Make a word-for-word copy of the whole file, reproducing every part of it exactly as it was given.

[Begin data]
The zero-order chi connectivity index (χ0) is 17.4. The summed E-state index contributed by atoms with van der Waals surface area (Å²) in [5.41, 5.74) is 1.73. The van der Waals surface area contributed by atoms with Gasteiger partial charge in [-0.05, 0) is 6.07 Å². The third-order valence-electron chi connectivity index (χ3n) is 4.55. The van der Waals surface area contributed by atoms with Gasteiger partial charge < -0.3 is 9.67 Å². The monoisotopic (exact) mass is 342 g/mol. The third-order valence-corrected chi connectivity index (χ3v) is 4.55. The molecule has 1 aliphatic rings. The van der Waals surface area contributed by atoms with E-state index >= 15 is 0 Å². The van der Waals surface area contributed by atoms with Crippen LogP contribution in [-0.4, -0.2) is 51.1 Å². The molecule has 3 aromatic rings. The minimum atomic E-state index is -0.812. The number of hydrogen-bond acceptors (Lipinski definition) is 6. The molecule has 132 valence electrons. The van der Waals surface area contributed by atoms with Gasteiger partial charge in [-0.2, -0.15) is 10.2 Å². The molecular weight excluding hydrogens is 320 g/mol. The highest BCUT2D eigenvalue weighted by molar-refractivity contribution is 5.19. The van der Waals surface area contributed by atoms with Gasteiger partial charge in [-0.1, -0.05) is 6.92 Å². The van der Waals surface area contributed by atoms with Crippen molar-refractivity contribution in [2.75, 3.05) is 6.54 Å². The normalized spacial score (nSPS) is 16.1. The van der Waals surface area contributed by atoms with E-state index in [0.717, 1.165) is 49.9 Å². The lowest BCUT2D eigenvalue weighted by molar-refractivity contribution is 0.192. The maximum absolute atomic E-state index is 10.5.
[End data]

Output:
The zero-order chi connectivity index (χ0) is 17.4. The summed E-state index contributed by atoms with van der Waals surface area (Å²) in [5.41, 5.74) is 1.73. The van der Waals surface area contributed by atoms with Gasteiger partial charge in [-0.05, 0) is 6.07 Å². The third-order valence-electron chi connectivity index (χ3n) is 4.55. The van der Waals surface area contributed by atoms with Gasteiger partial charge < -0.3 is 9.67 Å². The monoisotopic (exact) mass is 342 g/mol. The third-order valence-corrected chi connectivity index (χ3v) is 4.55. The molecule has 1 aliphatic rings. The van der Waals surface area contributed by atoms with E-state index >= 15 is 0 Å². The van der Waals surface area contributed by atoms with Crippen LogP contribution in [-0.4, -0.2) is 51.1 Å². The molecule has 3 aromatic rings. The minimum atomic E-state index is -0.812. The number of hydrogen-bond acceptors (Lipinski definition) is 6. The molecule has 132 valence electrons. The van der Waals surface area contributed by atoms with Gasteiger partial charge in [-0.2, -0.15) is 10.2 Å². The molecular weight excluding hydrogens is 320 g/mol. The highest BCUT2D eigenvalue weighted by molar-refractivity contribution is 5.19. The van der Waals surface area contributed by atoms with Gasteiger partial charge in [-0.1, -0.05) is 6.92 Å². The van der Waals surface area contributed by atoms with Crippen molar-refractivity contribution in [2.75, 3.05) is 6.54 Å². The normalized spacial score (nSPS) is 16.1. The van der Waals surface area contributed by atoms with E-state index in [0.717, 1.165) is 49.9 Å². The lowest BCUT2D eigenvalue weighted by molar-refractivity contribution is 0.192. The maximum absolute atomic E-state index is 10.5.